#KeyLIMEPodcast 69: IMGs and Quality of Care

This week the Key Literature in Medical Education post examines a controversial topic (myth?) regarding the clinical performance of international medical graduates when compared to domestically-trained physicians.  Read the abstract below for more details.

To hear the actual podcast, subscribe on iTunes here OR stream the podcast at our new webpage here.

As always, we’re interested in your comments on the show + recommendations for future articles.

Anywhere, anytime, KeyLIME.


KeyLIME Session 69 – Article under review:

Listen to the podcast

View/download the abstract here.

Norcini J, Boulet JR, Opalek A, Dauphinee WD. The Relationship Between Licensing Examination Performance and the Outcomes of Care by International Medical School Graduates. Academic Medicine 2014, 89 (8): 1157-62


Jason Frank (@drjfrank)

Fri post_KeyLIME live

IMGs (International Medical Graduates) make up about 25% of the workforce in both the US & Canada. Some authors have identified concerns that IMGs may not perform as well as domestic graduates, so some jurisdictions have required IMGs to write multiple national examinations to assess their competence. In the US, IMGs are asked to complete several assessments, including the USMLE Step 2 Clinical Knowledge (S2CK) exam. What is not known is if this assessment correlates with IMG performance in practice?

These #meded gurus (Norcini, Boulet, & Dauphinee are assessment giants with an interest in assessment, especially of IMGs) set out to determine if IMGs USMLE S2CK scores had any relationship with patient outcomes.

Type of paper
Research: validation study; retrospective observational study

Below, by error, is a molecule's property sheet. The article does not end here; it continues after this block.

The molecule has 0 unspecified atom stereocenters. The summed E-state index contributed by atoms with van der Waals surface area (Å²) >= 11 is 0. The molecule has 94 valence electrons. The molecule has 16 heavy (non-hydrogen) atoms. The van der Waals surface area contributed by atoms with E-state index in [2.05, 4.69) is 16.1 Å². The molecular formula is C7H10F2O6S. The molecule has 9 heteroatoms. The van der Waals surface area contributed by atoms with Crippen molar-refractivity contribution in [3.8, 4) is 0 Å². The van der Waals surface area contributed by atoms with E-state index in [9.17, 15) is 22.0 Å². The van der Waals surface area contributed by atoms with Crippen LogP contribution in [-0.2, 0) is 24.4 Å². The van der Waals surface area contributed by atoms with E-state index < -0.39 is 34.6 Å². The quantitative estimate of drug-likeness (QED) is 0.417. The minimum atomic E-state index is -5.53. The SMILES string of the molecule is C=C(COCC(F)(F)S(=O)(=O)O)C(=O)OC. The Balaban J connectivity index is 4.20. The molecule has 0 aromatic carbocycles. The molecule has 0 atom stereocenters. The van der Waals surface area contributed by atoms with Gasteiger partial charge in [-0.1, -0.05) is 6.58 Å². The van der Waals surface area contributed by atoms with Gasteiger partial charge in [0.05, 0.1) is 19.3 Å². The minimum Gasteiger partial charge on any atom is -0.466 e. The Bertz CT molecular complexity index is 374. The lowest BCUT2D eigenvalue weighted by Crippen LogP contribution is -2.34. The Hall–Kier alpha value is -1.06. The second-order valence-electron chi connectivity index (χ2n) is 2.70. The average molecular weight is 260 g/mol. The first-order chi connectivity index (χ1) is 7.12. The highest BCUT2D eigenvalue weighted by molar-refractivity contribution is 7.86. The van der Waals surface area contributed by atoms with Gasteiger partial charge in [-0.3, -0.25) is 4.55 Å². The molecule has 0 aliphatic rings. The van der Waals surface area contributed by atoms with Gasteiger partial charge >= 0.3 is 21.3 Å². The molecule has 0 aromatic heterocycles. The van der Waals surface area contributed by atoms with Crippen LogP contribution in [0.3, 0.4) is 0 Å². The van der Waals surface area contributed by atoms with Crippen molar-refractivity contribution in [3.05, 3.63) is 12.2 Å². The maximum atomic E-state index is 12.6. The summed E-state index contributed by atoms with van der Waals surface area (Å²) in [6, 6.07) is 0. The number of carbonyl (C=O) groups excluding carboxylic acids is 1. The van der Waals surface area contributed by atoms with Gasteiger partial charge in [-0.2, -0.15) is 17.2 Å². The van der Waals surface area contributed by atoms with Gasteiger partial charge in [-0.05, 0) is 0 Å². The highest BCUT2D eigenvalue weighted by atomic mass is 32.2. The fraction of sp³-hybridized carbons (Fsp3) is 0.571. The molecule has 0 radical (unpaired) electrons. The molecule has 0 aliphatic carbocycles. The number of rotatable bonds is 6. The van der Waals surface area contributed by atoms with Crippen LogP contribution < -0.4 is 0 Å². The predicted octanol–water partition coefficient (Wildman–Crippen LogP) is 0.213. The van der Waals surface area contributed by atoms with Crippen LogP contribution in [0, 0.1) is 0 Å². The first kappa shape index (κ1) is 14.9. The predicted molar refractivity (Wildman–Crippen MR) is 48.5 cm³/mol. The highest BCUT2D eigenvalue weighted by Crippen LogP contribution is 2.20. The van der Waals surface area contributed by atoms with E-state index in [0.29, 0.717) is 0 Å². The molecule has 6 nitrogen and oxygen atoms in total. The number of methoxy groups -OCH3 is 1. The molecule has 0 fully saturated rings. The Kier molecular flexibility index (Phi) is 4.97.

Key Points on the Methods
The authors correlated the S2CK scores of 2535 IMG practicing physicians in Pennsylvania, USA with the in-hospital mortality of their 60,958 admissions for ACS or CHF between 2003-2009. The authors say they chose these two cardiac conditions because they feel they are common, are treated often by IMGs, and have important mortality rates. The data was from the Pennsylvania Health Care Cost Containment Council, which excluded Veterans, psychiatric, and nursing facilities. Patients with high acuity on a statistical index were excluded, as were those with missing data, etc (~15%). The authors took pains to control for patient characteristics, facility, case volume, and time from graduation. The 173 facilities had 4 to 18,262 hospitalizations. The physicians came from 48(!) different practice specialties. Multivariate analysis and some other fancy stats were used to model the impact of the IMGs on case mortality.

Key Outcomes
In this study, after some statistical adjustments for case and physician characteristics, each point on the S2CK was correlated with a 0.1-0.4% decrease in mortality. Each standard deviation change in score (20 points) was associated with 4% change in mortality risk.
Once again, these authors found that better outcomes correlated with practice volumes (each additional hospitalization treated lowered patient mortality 0.1%!). Lower mortality was also associated with MD board certification.

Key Conclusions
The authors conclude that this is yet another study that shows the predictive validity of well-designed high-stakes national exams.

Spare Keys – other take home points for clinician educators
This is another powerful study that belongs in every clinician-educator’s “meded outcomes” folder.
1. Competence is as competence does. Once again, we see the predictable association between practice volume and patient outcomes.
2. This paper foreshadows the 21st century era of meded literature, in which we will be asked to show the connections between features of our system and patient outcomes.
3. It is also another example of high-quality outcomes literature, along with works by David Asch and Robin Tamblyn. These are landmark papers showing that physicians in the North American environment can often be stratified based on their characteristics correlating with hard patient outcomes (eg mortality risk of 4% with each SD).

Access KeyLIME podcast archives here